A few years ago I was in Bangkok and it was pissing it down with rain. I was taking shelter under the corrugated metal roof of a bar. I had a flight the next morning at 6am.
‘If it carries on like this, I’m going to have to get a glass of wine.’ I mumbled to myself.
As the rain thundered on the road became a river (complete with people passing on boats) and the cockroaches started to jump into my sandals for shelter. I heard a light Irish voice from the table next to me say,
‘I think you’re going to have to get that glass of wine..’
Whilst the cats and dogs fell from the heavens, this young woman and I chatted on through the evening and into the night, discussing everything from the darkest moments of our lives to our twisted dreams for the future and how and when we most recently shat ourselves.
In that moment, we were best friends.
One evening of friendship with a human I would most likely never see again, neither of us had anything to gain from talking to each other.
I realise now how rare it is for an adult to suddenly make a friend for no reason. Remember, when you were a kid, you’d randomly make best friends with another kid in Tesco or wherever, only to never even know their name? Where has all the spontaneous, joyous, easy friendship gone?
Is adult communication becoming a bit sad? Do we live in a world where we have to know somebody forever, add them on Facebook and keep monthly correspondence in order for our relationships to be of worth?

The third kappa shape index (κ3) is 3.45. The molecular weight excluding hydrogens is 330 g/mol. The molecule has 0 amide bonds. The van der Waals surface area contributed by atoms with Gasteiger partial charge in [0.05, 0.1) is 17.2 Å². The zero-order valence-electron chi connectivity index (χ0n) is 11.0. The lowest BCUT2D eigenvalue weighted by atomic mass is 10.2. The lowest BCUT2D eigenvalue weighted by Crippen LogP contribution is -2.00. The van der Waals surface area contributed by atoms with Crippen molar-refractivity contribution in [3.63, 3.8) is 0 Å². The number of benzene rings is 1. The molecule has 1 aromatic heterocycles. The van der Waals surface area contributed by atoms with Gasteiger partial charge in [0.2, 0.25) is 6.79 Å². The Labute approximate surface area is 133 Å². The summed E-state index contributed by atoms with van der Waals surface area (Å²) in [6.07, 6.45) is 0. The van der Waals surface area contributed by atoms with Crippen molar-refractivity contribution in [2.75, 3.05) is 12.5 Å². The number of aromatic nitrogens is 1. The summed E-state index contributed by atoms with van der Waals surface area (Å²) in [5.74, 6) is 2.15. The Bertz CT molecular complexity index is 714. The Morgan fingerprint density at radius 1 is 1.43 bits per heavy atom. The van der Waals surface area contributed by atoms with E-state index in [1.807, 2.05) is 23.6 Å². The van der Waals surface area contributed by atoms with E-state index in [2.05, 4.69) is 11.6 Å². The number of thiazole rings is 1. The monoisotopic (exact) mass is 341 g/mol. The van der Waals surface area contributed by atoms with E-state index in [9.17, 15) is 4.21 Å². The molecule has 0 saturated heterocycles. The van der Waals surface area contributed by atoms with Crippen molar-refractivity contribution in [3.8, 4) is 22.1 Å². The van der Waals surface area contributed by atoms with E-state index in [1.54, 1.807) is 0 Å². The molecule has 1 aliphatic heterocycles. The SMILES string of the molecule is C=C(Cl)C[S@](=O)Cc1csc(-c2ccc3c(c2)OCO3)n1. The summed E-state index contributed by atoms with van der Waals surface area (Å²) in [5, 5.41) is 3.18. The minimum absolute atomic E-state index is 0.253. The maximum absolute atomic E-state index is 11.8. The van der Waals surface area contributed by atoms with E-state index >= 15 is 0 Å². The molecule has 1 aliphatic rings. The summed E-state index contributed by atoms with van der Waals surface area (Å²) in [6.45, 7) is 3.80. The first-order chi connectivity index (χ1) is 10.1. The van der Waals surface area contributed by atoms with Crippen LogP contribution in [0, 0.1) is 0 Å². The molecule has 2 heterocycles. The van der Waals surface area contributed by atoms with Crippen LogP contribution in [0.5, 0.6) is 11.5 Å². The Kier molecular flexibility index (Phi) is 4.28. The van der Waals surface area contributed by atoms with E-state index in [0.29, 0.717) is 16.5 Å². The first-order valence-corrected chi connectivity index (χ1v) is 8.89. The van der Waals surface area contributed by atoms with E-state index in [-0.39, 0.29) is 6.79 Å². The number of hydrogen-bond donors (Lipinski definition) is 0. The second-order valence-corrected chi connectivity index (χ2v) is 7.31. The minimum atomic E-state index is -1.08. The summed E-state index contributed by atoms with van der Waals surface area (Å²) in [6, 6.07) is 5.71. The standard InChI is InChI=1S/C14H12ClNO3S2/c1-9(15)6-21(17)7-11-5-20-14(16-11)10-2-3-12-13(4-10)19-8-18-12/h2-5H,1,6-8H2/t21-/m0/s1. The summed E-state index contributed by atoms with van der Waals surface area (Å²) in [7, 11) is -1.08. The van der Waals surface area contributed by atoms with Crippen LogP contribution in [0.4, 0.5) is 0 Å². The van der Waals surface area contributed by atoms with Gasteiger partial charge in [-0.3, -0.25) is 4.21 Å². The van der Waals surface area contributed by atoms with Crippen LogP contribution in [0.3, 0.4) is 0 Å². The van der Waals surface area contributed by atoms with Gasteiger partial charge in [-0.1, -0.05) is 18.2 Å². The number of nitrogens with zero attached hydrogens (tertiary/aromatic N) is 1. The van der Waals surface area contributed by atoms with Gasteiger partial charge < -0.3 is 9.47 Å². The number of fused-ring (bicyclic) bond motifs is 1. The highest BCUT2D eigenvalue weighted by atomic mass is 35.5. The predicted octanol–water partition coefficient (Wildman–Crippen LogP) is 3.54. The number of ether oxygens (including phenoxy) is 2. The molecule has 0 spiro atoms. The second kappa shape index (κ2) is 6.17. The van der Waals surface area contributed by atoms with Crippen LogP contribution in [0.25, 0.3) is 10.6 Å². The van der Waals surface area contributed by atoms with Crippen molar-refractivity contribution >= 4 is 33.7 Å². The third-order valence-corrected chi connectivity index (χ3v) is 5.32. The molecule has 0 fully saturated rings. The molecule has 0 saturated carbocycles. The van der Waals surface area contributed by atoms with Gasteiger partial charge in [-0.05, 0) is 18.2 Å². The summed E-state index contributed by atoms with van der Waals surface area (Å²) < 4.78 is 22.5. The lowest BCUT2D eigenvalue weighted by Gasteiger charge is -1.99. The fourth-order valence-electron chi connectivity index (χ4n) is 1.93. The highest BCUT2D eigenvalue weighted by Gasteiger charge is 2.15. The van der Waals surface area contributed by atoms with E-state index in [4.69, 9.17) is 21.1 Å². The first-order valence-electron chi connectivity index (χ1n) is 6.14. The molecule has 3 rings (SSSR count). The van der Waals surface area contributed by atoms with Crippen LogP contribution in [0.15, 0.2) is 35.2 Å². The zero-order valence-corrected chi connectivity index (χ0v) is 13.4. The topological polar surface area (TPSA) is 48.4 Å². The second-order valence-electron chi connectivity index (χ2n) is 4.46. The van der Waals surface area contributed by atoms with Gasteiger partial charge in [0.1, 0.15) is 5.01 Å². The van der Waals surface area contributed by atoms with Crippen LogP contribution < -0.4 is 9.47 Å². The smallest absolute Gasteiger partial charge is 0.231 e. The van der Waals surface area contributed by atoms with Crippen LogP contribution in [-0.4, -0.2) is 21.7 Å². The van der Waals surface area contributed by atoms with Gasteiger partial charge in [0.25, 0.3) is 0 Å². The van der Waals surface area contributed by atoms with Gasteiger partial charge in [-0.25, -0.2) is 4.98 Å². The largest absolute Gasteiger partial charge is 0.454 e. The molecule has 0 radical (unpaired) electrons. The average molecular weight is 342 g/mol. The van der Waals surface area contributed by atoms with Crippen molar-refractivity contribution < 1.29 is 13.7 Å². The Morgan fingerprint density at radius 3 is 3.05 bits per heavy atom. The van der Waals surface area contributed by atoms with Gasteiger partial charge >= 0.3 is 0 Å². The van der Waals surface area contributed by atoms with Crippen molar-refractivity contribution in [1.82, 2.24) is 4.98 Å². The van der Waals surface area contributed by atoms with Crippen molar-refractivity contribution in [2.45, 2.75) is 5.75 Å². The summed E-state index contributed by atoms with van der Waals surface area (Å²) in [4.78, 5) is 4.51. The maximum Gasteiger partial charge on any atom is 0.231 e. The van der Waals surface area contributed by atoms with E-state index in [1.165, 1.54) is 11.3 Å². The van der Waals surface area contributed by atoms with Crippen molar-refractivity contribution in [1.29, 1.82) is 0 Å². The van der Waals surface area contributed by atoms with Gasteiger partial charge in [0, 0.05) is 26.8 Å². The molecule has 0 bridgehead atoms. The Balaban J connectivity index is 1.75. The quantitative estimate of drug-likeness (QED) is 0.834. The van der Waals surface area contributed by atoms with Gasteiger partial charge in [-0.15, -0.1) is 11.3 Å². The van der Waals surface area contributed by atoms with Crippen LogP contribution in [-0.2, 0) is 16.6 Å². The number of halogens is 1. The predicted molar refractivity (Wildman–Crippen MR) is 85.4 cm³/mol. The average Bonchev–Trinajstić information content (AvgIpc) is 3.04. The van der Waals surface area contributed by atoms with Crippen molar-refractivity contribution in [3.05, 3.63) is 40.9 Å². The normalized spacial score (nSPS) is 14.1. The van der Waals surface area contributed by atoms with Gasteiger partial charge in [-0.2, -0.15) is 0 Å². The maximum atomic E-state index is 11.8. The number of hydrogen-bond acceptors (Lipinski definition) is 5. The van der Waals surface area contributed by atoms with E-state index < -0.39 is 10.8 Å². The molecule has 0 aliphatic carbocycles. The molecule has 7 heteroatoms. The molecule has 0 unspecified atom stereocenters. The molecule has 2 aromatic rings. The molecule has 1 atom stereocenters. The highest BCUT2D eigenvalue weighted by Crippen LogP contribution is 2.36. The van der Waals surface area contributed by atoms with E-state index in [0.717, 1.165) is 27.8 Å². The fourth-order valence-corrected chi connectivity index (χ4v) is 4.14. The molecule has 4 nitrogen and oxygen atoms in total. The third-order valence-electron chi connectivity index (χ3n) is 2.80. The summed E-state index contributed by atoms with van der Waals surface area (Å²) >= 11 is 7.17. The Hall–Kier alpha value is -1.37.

Communication in all its glory and awkwardness is a constant source of both joy and exhaustion in medicine, but before I started my studying I confess I wasn’t interested in one-on-one interactions. Where’s the grandeur in politely explaining to somebody why their diabetes has returned, why they’ve got spotty elbows or why you’ve unfortunately got to insert a finger up their bottom?
Before coming here I dreamed of being a scientist alongside being a science communicator; I loved standing on stage and making people laugh, or seeing a room of eyes light up when you told them a fun fact. Carrying the energy of the room made me tingle with excitement. But in medicine there’s none of that, your communication with people is in quiet privacy (supposedly), and you are the means of delivering understanding. It’s not about me, it’s about them. I am just the messenger.
My sister is a neonatal nurse. Some of the moments she shares with the smallest, youngest most vulnerable little lives as they pass on will only ever exist in her memory now. She is the only living witness to their last moments. Does this make her interaction with them any less worthy?
I’ve come to realise now just how precious small moments are with people, including both those you love dearly and those you might only know for a few moments.
All the small moments we’ve had with people, they still exist forever in time. If you could build a time machine and go back to them, they’d still be there. It comforts me know that the people I’ve lost or people I know I’ll never see again are still chatting away to me back in 1997. And these fleeting interactions aren’t trivial, they stay with you for a long time, perhaps for the rest of your life, and can fundamentally change not only your path but who you are as a person.
I’m inspired by how much humans can gain from one another even in a short space of time in small ways, and it’s glorious being able to see this in medicine*. As I move forward, I’m trying to shed my coat of ignorance, arrogance and narcissism, and focus on the person in front of me with an open mind.
*you can also really fuck things up in medicine by communicating badly, which unfortunately I’ve also seen quite a bit of. I’ll try not to do that.